I like to be seasonal when I cook, but in winter you don’t want to eat only turnips and sprouts so you just have to preserve a few things from the garden if you don’t want to buy supermarket stuff that’s been shipped halfway round the world. And, of course, what’s seasonal here in England is not necessarily seasonal in Cincinnati or Sidney or wherever you foodie fools live, so I’ll post these tips here and now and if it’s the wrong time of year for you then you’ll just have to write them down and stick them to an appropriate domestic appliance with a colourful and amusing fridge magnet.

Fresh green coriander (cilantro) seeds. This is a favourite ingredient of mine, so this year in your herb garden, patio or balcony sow coriander seeds. They are so easy to grow in most climates. Sow them in well drained soil in sunny position, and thin the seedlings to about 4-6 inches apart. After you’ve munched all the yummy broad leaves the plants begin to form the taller, more feathery leaves which will need some support with light canes to stop them collapsing.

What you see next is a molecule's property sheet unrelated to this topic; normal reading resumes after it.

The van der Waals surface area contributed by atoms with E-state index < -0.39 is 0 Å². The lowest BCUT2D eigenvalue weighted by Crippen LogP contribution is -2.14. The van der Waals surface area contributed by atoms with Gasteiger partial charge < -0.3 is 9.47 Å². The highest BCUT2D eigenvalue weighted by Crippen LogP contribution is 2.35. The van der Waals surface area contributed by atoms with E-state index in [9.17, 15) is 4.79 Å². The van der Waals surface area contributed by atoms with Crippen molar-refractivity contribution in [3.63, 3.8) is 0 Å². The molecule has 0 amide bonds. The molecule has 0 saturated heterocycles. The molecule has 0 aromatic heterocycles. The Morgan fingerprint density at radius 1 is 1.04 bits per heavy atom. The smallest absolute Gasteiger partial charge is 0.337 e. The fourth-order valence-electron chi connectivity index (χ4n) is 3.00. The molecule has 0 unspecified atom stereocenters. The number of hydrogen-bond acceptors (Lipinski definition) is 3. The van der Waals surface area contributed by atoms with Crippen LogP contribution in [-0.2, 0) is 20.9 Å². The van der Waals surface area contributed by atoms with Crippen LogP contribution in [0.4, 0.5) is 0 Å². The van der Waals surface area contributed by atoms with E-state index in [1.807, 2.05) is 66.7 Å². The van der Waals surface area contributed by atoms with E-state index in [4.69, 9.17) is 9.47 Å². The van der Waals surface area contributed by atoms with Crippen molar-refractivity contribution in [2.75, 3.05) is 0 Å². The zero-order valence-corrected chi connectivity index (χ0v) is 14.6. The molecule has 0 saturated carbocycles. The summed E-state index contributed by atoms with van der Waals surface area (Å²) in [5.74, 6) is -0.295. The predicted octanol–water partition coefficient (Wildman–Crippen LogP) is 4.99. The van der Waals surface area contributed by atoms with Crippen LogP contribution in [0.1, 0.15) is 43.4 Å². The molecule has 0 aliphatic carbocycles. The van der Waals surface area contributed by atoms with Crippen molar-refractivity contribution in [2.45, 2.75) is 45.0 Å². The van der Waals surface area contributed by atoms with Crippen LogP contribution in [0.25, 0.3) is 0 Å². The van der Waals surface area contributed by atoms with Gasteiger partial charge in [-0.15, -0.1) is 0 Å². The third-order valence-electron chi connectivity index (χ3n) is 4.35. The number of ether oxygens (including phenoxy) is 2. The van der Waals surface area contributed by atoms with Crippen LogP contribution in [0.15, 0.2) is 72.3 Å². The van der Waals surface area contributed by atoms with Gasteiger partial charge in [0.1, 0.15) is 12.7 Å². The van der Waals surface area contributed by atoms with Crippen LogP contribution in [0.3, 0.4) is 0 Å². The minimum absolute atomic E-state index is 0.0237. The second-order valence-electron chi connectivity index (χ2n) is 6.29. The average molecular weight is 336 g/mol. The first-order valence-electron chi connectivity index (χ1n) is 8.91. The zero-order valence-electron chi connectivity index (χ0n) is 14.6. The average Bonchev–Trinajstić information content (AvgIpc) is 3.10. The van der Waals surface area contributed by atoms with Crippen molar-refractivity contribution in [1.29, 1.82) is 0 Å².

As the seeds grow plump harvest them while still green, bag them up and freeze them (and, of course, use them fresh). They are super delicious. Use them as you would the leaves, adding them towards the end of cooking any Indian or Mexican meal, and in a salsa (finely chopped onions, chopped tomatoes, oil, lemon juice and green coriander seeds). You get a wonderful intense coriander hit bursting in your mouth.

They freeze well for a few months and you will wish you’d grown more. You will next year.